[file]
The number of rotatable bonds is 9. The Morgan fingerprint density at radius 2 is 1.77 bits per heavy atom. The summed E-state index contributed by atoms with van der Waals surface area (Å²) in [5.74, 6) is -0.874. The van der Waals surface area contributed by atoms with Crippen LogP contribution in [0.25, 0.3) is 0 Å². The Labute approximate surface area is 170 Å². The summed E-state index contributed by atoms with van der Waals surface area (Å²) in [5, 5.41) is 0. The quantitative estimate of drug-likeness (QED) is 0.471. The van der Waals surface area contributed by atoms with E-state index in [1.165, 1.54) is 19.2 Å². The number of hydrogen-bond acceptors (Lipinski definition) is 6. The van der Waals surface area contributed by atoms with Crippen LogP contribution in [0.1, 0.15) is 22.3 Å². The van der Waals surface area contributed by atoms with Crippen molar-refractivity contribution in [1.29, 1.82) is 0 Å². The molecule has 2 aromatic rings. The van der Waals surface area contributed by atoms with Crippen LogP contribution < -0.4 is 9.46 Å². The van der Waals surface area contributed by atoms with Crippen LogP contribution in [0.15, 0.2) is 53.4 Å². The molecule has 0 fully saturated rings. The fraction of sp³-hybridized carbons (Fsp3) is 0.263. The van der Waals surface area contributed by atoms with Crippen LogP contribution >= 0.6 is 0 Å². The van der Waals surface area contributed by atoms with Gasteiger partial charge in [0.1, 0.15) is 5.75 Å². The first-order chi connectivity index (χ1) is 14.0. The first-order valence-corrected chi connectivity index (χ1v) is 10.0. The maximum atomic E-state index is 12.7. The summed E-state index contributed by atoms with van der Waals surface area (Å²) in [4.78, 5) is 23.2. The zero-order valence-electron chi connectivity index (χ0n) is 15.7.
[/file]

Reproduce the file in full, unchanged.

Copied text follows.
The number of rotatable bonds is 9. The Morgan fingerprint density at radius 2 is 1.77 bits per heavy atom. The summed E-state index contributed by atoms with van der Waals surface area (Å²) in [5.74, 6) is -0.874. The van der Waals surface area contributed by atoms with Crippen LogP contribution in [0.25, 0.3) is 0 Å². The Labute approximate surface area is 170 Å². The summed E-state index contributed by atoms with van der Waals surface area (Å²) in [5, 5.41) is 0. The quantitative estimate of drug-likeness (QED) is 0.471. The van der Waals surface area contributed by atoms with E-state index in [1.165, 1.54) is 19.2 Å². The number of hydrogen-bond acceptors (Lipinski definition) is 6. The van der Waals surface area contributed by atoms with Crippen LogP contribution in [0.1, 0.15) is 22.3 Å². The van der Waals surface area contributed by atoms with Crippen molar-refractivity contribution in [1.29, 1.82) is 0 Å². The molecule has 2 aromatic rings. The van der Waals surface area contributed by atoms with Crippen LogP contribution < -0.4 is 9.46 Å². The van der Waals surface area contributed by atoms with Crippen LogP contribution in [0.15, 0.2) is 53.4 Å². The molecule has 0 fully saturated rings. The fraction of sp³-hybridized carbons (Fsp3) is 0.263. The van der Waals surface area contributed by atoms with Crippen LogP contribution >= 0.6 is 0 Å². The van der Waals surface area contributed by atoms with Gasteiger partial charge in [0.1, 0.15) is 5.75 Å². The first-order chi connectivity index (χ1) is 14.0. The first-order valence-corrected chi connectivity index (χ1v) is 10.0. The maximum atomic E-state index is 12.7. The summed E-state index contributed by atoms with van der Waals surface area (Å²) in [4.78, 5) is 23.2. The zero-order valence-electron chi connectivity index (χ0n) is 15.7.